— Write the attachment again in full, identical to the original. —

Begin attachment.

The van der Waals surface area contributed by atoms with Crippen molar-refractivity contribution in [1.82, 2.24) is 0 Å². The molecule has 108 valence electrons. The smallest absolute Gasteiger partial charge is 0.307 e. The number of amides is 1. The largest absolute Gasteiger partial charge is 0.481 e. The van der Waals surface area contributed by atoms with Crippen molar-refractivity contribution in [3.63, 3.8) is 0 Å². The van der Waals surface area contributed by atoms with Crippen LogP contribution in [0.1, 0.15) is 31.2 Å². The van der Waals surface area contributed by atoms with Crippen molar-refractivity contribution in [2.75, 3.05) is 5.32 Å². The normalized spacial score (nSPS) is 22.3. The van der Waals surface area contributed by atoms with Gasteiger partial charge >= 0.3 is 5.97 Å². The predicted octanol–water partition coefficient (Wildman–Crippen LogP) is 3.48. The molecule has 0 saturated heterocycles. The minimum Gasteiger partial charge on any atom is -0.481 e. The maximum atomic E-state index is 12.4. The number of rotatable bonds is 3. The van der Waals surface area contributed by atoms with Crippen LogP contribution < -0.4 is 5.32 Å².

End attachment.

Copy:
The van der Waals surface area contributed by atoms with Crippen molar-refractivity contribution in [1.82, 2.24) is 0 Å². The molecule has 108 valence electrons. The smallest absolute Gasteiger partial charge is 0.307 e. The number of amides is 1. The largest absolute Gasteiger partial charge is 0.481 e. The van der Waals surface area contributed by atoms with Crippen molar-refractivity contribution in [3.63, 3.8) is 0 Å². The van der Waals surface area contributed by atoms with Crippen LogP contribution in [0.1, 0.15) is 31.2 Å². The van der Waals surface area contributed by atoms with Crippen molar-refractivity contribution in [2.75, 3.05) is 5.32 Å². The normalized spacial score (nSPS) is 22.3. The van der Waals surface area contributed by atoms with Gasteiger partial charge >= 0.3 is 5.97 Å². The predicted octanol–water partition coefficient (Wildman–Crippen LogP) is 3.48. The molecule has 0 saturated heterocycles. The minimum Gasteiger partial charge on any atom is -0.481 e. The maximum atomic E-state index is 12.4. The number of rotatable bonds is 3. The van der Waals surface area contributed by atoms with Crippen LogP contribution < -0.4 is 5.32 Å².